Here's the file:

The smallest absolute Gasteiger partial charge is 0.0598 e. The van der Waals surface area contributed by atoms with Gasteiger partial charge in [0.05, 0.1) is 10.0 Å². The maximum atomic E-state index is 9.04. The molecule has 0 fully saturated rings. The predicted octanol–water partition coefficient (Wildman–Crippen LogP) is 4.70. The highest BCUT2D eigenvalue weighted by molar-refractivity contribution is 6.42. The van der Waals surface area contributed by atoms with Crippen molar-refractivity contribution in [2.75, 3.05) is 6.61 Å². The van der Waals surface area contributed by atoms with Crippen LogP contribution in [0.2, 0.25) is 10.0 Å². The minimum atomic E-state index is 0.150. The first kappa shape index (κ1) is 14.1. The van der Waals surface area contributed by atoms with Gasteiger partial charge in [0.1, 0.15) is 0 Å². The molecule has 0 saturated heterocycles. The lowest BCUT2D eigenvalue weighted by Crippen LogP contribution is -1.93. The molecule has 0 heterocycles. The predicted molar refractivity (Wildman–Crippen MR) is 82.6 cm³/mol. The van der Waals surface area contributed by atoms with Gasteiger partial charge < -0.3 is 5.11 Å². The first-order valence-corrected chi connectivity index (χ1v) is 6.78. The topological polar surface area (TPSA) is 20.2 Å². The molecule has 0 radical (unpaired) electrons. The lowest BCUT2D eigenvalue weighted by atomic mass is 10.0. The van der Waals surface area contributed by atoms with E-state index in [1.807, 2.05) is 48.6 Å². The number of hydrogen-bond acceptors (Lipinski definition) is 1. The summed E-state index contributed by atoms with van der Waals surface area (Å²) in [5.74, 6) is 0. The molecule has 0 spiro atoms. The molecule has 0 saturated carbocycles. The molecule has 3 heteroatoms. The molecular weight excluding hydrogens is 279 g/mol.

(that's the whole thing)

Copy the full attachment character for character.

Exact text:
The smallest absolute Gasteiger partial charge is 0.0598 e. The van der Waals surface area contributed by atoms with Gasteiger partial charge in [0.05, 0.1) is 10.0 Å². The maximum atomic E-state index is 9.04. The molecule has 0 fully saturated rings. The predicted octanol–water partition coefficient (Wildman–Crippen LogP) is 4.70. The highest BCUT2D eigenvalue weighted by molar-refractivity contribution is 6.42. The van der Waals surface area contributed by atoms with Crippen molar-refractivity contribution in [2.75, 3.05) is 6.61 Å². The van der Waals surface area contributed by atoms with Crippen LogP contribution in [0.2, 0.25) is 10.0 Å². The minimum atomic E-state index is 0.150. The first kappa shape index (κ1) is 14.1. The van der Waals surface area contributed by atoms with Gasteiger partial charge in [0.1, 0.15) is 0 Å². The molecule has 0 saturated heterocycles. The lowest BCUT2D eigenvalue weighted by Crippen LogP contribution is -1.93. The molecule has 0 heterocycles. The predicted molar refractivity (Wildman–Crippen MR) is 82.6 cm³/mol. The van der Waals surface area contributed by atoms with Gasteiger partial charge < -0.3 is 5.11 Å². The first-order valence-corrected chi connectivity index (χ1v) is 6.78. The topological polar surface area (TPSA) is 20.2 Å². The molecule has 0 radical (unpaired) electrons. The lowest BCUT2D eigenvalue weighted by atomic mass is 10.0. The van der Waals surface area contributed by atoms with E-state index in [1.807, 2.05) is 48.6 Å². The number of hydrogen-bond acceptors (Lipinski definition) is 1. The summed E-state index contributed by atoms with van der Waals surface area (Å²) in [5.74, 6) is 0. The molecule has 0 spiro atoms. The molecule has 0 saturated carbocycles. The molecule has 3 heteroatoms. The molecular weight excluding hydrogens is 279 g/mol.